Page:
I had seen enough of these stories to know that even though it was just a mistake, once the media picked up the story it would be a disaster."
Or this line from page 185:
"I didn't have an answer."
This week, that story changed.
Yes, you say now, I did use performance-enhancing drugs to gain an advantage in the 2006 Tour.
All you did in proclaiming the latest version of the truth was expose yourself as a fraud— a soulless and spineless cheat.
Remember how you raised your arms in celebration after that exhilarating Stage 17 exhibition? I just folded mine in disgust.
Somehow, I cannot see you as the next Jose Canseco. Purposeful whistleblowers would not wait this long to admit wrongdoing. Canseco might have oozed slime when his tell-all book characterized some of pro baseball's finest as juicers.
It also brought the steroid issue to the forefront, where MLB chiefs could no longer ignore it.
How does this spin help cycling?
You led a scam for years. Congrats, Floyd, you conned us all.
Some supporters donated hard-earned money— oh, say, more than $1 million of it— to help you discredit the French anti-doping agency that discovered the positive test.
You described this to Jay Leno, CNN, MSNBC, ESPN, and everyone else in the world who would listen, as an unfair smear campaign.
That dear mother of yours sounded so broken by it all. She knew the test was a mistake. Just knew it. She would have sworn on a Bible.
My suggestion: schedule a colonoscopy, Floyd. You're full of crap.
Why now? Why do it this way? Why admit to living a lie? Why feign righteousness in the first place?
You once encouraged other riders to avoid giving urine samples until corruption within anti-doping agencies ceased.
Now, according to ESPN.com, you want to clear your conscience.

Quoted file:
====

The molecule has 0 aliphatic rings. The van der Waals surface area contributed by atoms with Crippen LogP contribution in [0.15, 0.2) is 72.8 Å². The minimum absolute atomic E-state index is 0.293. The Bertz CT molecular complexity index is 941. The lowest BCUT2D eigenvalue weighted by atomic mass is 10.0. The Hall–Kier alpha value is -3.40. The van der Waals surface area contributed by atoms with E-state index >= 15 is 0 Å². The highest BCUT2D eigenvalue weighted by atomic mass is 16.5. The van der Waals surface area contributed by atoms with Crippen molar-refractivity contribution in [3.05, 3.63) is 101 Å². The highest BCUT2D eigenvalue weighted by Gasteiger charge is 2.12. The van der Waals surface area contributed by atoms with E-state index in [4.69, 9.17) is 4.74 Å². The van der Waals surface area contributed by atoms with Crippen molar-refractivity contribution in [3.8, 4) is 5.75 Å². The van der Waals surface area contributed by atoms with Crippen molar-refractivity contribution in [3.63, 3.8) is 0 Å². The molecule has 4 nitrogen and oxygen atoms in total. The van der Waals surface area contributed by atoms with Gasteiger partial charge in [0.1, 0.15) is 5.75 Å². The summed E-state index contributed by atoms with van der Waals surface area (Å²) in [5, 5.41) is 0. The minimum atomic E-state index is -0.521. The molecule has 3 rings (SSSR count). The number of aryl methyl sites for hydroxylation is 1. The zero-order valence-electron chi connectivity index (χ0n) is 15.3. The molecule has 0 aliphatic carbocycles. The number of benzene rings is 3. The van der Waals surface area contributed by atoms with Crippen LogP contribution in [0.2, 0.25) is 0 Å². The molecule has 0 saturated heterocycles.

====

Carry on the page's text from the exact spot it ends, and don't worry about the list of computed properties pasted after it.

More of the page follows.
How nice. Do you have one?
You couldn't complete this long-awaited announcement without implicating others. Welcome to the intersection of cowardice and betrayal.
This revelation leaves dignity, integrity, and that good name you tried so hard to protect, in the dust.
Lance Armstong and Levi Leipheimer, you say now, also doped.
I cannot deny that billows of smoke usually lead to a fire.
The seven-time champion has dodged such accusations since his first Tour victory in 1999.
Armstrong will burn this way if proof he used performance-enhancing drugs ever emerges.
That's not the point, Floyd.
You didn't throw teammates under the bus. You threw them in front of it and told the driver to hug the gas pedal.
Floor it. Get em' all. If I must go down in flames, they should, too.
When you saw a limb move, you instructed the driver to back up and do it again.
I knew you were guilty, even if I wanted to believe otherwise. I bought the book in an exercise of naiveté , hoping a thorough read would convince me an irreproachable human being had indeed surged to an 89 second lead over Pereiro.
You led the Phonak team to both glory and disgrace in a week. The name befits the crime.
You're a phony. Those supporters you duped will never get a refund.
I could have spent that $25 bucks on a more useful item, such as a singing plastic fish, or a calculator that doubles as an FM/AM radio.
No one who watched the 2006 Tour will forget Stage 16, after which you surrendered the yellow jersey and those 10 minutes.
I know now, thanks to your admission, that you lost much more.